We use glacier mass change data derived from high-resolution DEM time series for the period from 2000 to 2018 (Shean et al., 2020). The glacier mass change (ΔMg in Gt/yr) is calculated as the sum of individual glacier mass balance estimates within a given basin. We combined these data with annual glacier change time series at the scale of the plateau (Supplementary Text S2; Zemp et al. 2019). Uncertainties in glacier mass change are calculated at the basin level as the area-weighted average of the individual glacier specific mass balance uncertainties (in m w. e./yr). This uncertainty is multiplied by the glacierized area in order to obtain a basin-wide uncertainty in Gt/yr.

From ΔMl and ΔMg, we define two additional quantities: the ratio between ΔMg and ΔMl is the glacier contribution to lake mass increase (Cg, in %), and the sum of ΔMg and ΔMl (in Gt/yr) divided by the basin area is defined as the water excess (in mm/yr). Cg is not defined when there is no lake change, which is never the case in this study. As ΔMg is calculated as the sum of the individual glacier mass balances, this implies that individual glaciers with positive mass balance have a negative contribution to lake change. At the basin scale, if ΔMg is positive (i.e., glaciers gaining mass), then Cg is negative, but artificially set to zero for basin 03 in Table 1. If the absolute value of ΔMg is larger than ΔMl, the glacier contribution is larger than 100%, which can happen given the uncertainties on both terms. This definition of Cg is valid only within a closed basin budget approach and neglects a large number of processes, such as loss due to evaporation between glacier and lake reservoirs. It is not valid for single lakes because connectivity between glaciers and lakes is not considered in this study (Phan et al., 2013). It is also noteworthy that we investigate only the glacier contribution to lake mass increase, which is different from the glacier contribution to the lake water balance that has been defined and investigated in other studies, for example by the mean of hydrological modeling (e.g., Biskop et al., 2016).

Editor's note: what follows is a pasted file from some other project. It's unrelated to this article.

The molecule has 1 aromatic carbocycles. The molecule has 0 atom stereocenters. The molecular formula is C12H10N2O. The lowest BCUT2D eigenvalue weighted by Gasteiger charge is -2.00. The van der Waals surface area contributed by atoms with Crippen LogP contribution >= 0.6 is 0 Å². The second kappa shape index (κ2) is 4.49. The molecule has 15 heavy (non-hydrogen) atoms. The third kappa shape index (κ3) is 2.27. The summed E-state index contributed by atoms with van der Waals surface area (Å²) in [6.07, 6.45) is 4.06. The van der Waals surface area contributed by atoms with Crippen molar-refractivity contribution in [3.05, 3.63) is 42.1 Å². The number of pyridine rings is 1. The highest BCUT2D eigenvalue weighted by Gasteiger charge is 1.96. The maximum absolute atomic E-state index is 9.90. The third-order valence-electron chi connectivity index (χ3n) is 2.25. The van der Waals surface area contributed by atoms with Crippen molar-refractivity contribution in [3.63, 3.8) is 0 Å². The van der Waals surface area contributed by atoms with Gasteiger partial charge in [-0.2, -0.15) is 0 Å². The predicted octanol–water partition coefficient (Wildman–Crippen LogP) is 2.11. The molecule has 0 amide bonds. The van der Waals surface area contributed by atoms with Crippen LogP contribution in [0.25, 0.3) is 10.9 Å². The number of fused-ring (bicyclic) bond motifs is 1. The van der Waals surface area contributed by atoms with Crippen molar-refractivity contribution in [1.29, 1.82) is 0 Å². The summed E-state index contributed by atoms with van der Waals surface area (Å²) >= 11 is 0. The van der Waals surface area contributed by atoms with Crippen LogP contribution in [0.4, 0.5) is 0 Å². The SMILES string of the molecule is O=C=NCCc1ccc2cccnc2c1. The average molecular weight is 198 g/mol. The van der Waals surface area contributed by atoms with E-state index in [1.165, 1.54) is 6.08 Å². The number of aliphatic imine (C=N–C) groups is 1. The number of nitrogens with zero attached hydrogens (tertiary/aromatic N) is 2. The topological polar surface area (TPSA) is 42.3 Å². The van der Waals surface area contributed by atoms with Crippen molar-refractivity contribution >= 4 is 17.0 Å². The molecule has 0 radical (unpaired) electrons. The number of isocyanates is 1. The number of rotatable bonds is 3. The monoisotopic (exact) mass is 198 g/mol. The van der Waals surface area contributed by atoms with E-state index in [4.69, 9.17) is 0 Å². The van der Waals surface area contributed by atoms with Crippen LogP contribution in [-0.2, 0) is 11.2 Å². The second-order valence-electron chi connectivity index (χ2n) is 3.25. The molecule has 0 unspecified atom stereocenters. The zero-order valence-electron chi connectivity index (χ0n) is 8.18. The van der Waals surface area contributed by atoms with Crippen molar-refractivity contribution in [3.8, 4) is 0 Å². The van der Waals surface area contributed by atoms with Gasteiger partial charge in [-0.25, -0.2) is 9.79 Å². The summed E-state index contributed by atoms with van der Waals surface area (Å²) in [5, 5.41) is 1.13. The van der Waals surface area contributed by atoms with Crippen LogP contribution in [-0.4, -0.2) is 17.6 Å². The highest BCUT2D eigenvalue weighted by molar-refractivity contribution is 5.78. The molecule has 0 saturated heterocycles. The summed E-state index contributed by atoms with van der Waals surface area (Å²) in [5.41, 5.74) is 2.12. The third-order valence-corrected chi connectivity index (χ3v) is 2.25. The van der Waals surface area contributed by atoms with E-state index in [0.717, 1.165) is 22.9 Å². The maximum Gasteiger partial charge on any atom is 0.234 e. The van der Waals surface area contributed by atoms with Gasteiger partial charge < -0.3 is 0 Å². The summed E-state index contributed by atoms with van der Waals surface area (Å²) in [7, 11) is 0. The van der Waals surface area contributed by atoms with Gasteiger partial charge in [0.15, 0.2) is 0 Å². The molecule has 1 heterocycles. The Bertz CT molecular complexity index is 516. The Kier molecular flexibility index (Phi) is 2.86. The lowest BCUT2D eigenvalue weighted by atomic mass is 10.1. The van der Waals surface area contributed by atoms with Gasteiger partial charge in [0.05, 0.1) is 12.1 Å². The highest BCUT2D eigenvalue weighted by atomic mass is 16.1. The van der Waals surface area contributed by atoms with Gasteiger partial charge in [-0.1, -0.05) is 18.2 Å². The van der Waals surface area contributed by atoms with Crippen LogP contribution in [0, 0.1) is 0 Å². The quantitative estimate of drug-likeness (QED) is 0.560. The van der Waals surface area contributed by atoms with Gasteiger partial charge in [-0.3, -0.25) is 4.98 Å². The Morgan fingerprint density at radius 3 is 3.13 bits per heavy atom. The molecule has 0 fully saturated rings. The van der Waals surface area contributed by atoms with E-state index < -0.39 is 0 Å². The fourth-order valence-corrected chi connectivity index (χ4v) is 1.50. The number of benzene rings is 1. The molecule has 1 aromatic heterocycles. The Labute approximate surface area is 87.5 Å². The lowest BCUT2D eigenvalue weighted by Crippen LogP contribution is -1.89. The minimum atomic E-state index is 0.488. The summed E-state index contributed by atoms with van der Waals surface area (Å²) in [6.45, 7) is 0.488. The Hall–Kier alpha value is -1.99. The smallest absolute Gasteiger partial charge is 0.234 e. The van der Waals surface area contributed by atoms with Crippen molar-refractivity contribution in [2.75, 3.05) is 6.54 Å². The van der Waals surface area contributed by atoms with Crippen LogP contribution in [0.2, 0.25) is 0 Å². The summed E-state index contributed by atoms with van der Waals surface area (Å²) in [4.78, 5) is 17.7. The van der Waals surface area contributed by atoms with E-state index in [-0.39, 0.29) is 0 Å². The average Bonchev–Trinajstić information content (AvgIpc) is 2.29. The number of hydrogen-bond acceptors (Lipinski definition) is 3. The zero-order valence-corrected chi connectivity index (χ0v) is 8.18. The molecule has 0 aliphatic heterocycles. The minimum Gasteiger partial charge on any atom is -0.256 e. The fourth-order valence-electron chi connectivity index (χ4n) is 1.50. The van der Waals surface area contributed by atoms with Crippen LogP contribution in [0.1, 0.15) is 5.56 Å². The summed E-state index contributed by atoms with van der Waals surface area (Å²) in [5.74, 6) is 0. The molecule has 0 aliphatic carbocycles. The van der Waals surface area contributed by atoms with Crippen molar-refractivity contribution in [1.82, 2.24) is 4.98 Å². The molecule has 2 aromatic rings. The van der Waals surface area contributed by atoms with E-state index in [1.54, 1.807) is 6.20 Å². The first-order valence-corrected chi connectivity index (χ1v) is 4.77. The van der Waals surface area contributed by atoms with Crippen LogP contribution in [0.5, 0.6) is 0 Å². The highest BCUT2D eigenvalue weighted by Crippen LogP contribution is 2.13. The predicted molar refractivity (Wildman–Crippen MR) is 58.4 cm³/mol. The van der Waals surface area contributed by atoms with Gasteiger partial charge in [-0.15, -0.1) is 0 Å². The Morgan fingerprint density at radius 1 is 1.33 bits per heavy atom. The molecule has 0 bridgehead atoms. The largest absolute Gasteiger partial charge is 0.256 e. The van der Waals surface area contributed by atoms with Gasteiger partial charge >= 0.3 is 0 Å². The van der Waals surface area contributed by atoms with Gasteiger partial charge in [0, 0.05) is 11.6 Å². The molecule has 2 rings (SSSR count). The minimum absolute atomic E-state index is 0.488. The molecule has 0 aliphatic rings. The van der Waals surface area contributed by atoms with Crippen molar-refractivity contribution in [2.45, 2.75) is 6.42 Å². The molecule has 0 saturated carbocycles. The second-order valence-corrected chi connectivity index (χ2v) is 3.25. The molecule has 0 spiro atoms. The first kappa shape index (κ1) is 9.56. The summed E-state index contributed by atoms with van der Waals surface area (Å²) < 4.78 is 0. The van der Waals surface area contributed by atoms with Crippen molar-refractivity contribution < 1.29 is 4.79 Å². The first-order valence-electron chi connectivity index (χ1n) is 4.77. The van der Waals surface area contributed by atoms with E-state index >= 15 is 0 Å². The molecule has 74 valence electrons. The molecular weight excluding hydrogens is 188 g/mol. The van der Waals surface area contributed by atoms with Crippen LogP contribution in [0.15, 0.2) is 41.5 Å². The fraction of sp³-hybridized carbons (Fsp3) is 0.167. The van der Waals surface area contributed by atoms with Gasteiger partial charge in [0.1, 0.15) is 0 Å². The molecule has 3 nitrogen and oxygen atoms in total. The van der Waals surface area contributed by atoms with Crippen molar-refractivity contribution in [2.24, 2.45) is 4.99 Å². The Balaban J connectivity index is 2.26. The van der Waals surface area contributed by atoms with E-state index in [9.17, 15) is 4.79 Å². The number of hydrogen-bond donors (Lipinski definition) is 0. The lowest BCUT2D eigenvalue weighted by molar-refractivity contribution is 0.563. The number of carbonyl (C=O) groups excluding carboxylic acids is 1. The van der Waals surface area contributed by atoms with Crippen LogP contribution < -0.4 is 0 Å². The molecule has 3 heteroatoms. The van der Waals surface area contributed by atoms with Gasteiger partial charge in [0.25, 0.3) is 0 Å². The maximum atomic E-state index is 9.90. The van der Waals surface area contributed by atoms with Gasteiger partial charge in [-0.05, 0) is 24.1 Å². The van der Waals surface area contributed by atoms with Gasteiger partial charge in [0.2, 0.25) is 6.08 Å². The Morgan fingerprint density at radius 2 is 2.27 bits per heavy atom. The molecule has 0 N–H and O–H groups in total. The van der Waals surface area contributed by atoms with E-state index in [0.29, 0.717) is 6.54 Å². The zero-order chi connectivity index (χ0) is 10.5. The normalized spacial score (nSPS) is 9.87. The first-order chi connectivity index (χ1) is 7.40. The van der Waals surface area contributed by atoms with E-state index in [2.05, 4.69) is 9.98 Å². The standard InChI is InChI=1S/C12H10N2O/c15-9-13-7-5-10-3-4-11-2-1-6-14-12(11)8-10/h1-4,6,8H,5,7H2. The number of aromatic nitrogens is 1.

At the scale of the plateau, we evaluate both the lake and glacier mass change uncertainties as the sum of the uncertainties at the basin level:

σΔM=i=118σΔMi(1)

where σΔM is the Tibet-wide uncertainty (in Gt/yr) and σΔMi the basin-level uncertainty. This presumes fully correlated uncertainties, corresponding to the upper bound of the uncertainty estimate. The uncertainties obtained are σΔMl= 1.55 Gt/yr (22% of the total lake change) and σΔMg= 1.48 Gt/yr (106% of the total glacier change). The lower bound of uncertainties is obtained by summing in quadrature (assuming independence), which gives σΔMl = 0.37 Gt/yr (5% of the total lake change) and σΔMg = 0.50 Gt/yr (36% of the total glacier change). As the sub-basin level aggregation is performed assuming full correlation, we use the more conservative upper bound estimates. Assuming independence of the uncertainties for lake and glacier mass changes, the uncertainty for the glacier contribution (σCg) can be expressed as the quadratic sum of the relative uncertainties on the lake and glacier mass changes:

σCg=|Cg|(σΔMgΔMg)2+(σΔMlΔMl)2(2)

Meteorological Data Used for Estimation of Precipitation and Evapotranspiration